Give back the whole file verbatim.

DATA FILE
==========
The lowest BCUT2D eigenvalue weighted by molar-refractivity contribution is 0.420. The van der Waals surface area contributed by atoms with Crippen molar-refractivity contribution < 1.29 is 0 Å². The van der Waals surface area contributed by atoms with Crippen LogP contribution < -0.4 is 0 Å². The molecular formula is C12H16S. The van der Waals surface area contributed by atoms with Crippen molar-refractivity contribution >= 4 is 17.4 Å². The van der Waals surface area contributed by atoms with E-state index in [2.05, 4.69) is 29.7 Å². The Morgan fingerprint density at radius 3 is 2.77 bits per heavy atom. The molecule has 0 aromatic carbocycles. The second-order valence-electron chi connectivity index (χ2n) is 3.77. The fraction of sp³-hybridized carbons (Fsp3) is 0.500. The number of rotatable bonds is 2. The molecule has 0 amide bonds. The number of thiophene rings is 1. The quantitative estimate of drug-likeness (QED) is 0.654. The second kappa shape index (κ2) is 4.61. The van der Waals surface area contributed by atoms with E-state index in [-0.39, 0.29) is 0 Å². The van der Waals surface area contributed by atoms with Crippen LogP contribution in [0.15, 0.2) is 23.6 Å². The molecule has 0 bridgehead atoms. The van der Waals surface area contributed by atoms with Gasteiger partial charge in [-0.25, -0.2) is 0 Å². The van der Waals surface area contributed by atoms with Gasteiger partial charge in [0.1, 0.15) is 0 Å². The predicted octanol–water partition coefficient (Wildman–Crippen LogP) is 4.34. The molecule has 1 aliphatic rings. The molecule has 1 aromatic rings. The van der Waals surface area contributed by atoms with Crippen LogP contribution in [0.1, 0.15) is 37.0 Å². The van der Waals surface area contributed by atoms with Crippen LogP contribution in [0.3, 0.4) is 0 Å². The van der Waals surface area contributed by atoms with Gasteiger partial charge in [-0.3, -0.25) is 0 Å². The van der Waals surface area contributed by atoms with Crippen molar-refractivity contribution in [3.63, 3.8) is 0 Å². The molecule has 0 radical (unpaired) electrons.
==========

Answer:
The lowest BCUT2D eigenvalue weighted by molar-refractivity contribution is 0.420. The van der Waals surface area contributed by atoms with Crippen molar-refractivity contribution < 1.29 is 0 Å². The van der Waals surface area contributed by atoms with Crippen LogP contribution < -0.4 is 0 Å². The molecular formula is C12H16S. The van der Waals surface area contributed by atoms with Crippen molar-refractivity contribution >= 4 is 17.4 Å². The van der Waals surface area contributed by atoms with E-state index in [2.05, 4.69) is 29.7 Å². The Morgan fingerprint density at radius 3 is 2.77 bits per heavy atom. The molecule has 0 aromatic carbocycles. The second-order valence-electron chi connectivity index (χ2n) is 3.77. The fraction of sp³-hybridized carbons (Fsp3) is 0.500. The number of rotatable bonds is 2. The molecule has 0 amide bonds. The number of thiophene rings is 1. The quantitative estimate of drug-likeness (QED) is 0.654. The second kappa shape index (κ2) is 4.61. The van der Waals surface area contributed by atoms with E-state index in [-0.39, 0.29) is 0 Å². The van der Waals surface area contributed by atoms with Crippen LogP contribution in [0.15, 0.2) is 23.6 Å². The molecule has 0 bridgehead atoms. The van der Waals surface area contributed by atoms with Gasteiger partial charge in [-0.25, -0.2) is 0 Å². The van der Waals surface area contributed by atoms with Gasteiger partial charge in [0.1, 0.15) is 0 Å². The predicted octanol–water partition coefficient (Wildman–Crippen LogP) is 4.34. The molecule has 1 aliphatic rings. The molecule has 1 aromatic rings. The van der Waals surface area contributed by atoms with Crippen LogP contribution in [0.1, 0.15) is 37.0 Å². The van der Waals surface area contributed by atoms with Crippen LogP contribution in [0.3, 0.4) is 0 Å². The van der Waals surface area contributed by atoms with Gasteiger partial charge in [-0.3, -0.25) is 0 Å². The van der Waals surface area contributed by atoms with Crippen molar-refractivity contribution in [3.63, 3.8) is 0 Å². The molecule has 0 radical (unpaired) electrons.